Once you know what has worked and what hasn’t, then you can confidently put your spend where you know you will get the best results.


A call to action is a must for any promotion.

It tells your target audience what you want them to do once they have been exposed to your marketing.

  • Do you want them to pick up the phone and make an appointment?
  • Do you want them to call into the salon and make a purchase?
  • Do you want them to click through to your website and book online?


Be very specific about what you want your target audience to do and be sure that the call to action appears on every piece of marketing material.


At this point in the process, you are ready to build your campaign material and set it live into market.

The tactics you have chosen will determine what you need to build, e.g., a series of social posts or a flyer, poster or email etc.

The offer you have developed and your call to action will determine the content of your marketing material as well as being written in a style that is relevant to your target audience.

The next step is to decide how long you will run your campaign and at which points throughout the campaign period you will deploy your marketing material.

Let’s say you choose to offer a value bundle of treatments and products for one set price as a Valentine’s Day offer to your current clients and their family and friends.

You might decide to go live with your campaign four weeks ahead of the actual day and launch with a Facebook campaign supported by in-salon posters and an email telling your clients about the promotion.

Rather than bombard your clients in the first week with everything, it’s often a good idea to spread your campaign out across the promotional period (in this case, four weeks) and look at scheduling your activities.

For example:

  • Week one – Launch a Facebook campaign (organic posts to your current fans and a paid ad campaign to reach their contacts).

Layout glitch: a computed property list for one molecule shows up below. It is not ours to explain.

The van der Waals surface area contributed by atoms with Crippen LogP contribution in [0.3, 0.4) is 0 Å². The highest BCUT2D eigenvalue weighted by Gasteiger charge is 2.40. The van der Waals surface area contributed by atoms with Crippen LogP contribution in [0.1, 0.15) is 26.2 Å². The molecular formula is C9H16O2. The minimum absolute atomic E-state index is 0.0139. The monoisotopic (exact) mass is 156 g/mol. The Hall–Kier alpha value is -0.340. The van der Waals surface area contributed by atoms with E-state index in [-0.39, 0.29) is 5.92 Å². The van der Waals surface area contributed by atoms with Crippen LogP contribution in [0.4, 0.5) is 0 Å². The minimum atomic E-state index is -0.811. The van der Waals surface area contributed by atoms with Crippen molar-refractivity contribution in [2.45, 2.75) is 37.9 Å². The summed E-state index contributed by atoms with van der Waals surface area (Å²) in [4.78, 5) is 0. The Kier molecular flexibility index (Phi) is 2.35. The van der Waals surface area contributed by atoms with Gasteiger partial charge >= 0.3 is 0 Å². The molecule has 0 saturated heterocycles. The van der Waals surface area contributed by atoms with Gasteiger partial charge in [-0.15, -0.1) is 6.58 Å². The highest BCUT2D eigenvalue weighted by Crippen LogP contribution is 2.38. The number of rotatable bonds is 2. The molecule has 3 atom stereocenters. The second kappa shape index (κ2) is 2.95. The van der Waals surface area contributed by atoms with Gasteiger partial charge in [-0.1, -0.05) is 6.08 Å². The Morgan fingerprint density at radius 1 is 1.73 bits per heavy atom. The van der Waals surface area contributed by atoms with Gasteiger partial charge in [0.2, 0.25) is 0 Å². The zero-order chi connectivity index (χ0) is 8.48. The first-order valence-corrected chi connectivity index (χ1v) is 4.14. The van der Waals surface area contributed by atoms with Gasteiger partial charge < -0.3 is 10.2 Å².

• Week two – Put up in-salon posters and tell your clients who come into the salon about the promotion.
  • Week three – Email your client base and continue to tell clients who come into the salon about your promotion.
  • Week four – Carry on with your Facebook campaign and perhaps boost some posts and send another email to your client base letting them know that the offer is about to end.


This schedule is a simplistic version but gives you an idea of how you can spread your activities out to keep your promotion top of mind.

Just be sure that you are consistently live in market for the duration of the promotional period. That way you are being seen by your target audience consistently over time.


The importance of keeping an eye on your campaign and measuring results while you are live in market cannot be overstated.

Promotional success comes from tracking those activities that are working well and those activities that are not.

Monitoring your activities provides valuable insights into what to stop doing, keep doing or even start doing.

It may seem obvious, but why continue to run paid Facebook ads if you are not getting any sales, bookings or enquiries.

Better to pull the plug on an activity and put that money into something else that is getting some great results.

The caveat here is not to pull the plug too quickly. Sometimes activities need time to manifest into the desired goal and if you are monitoring and measuring closely, you will know if/when the time is right.


If you have followed the steps to this point, you will have gathered valuable insights and learnings that you can take into your next campaign.

It is a good idea to prepare a short post-campaign report that outlines what you did, what you learned, what you would do next time and what you wouldn’t do.

Whether your campaign was a success, or not, this report will be gold for next time you run a similar campaign. It will also save you time in the planning process.

Running a promotion is all about test, learn and adjust. Test your ideas, learn from them and adjust your activities as necessary.

Marketing is part art and part science and all the best strategies and tactics in the world can’t replace the ‘real time’ data and insights you gather by running a promotion and monitoring and measuring your results.

Have fun with your promotions. Embrace the process. Celebrate the successes and welcome the things that did not go as planned – these are the gold nuggets of any promotional campaign to arm you for your next one.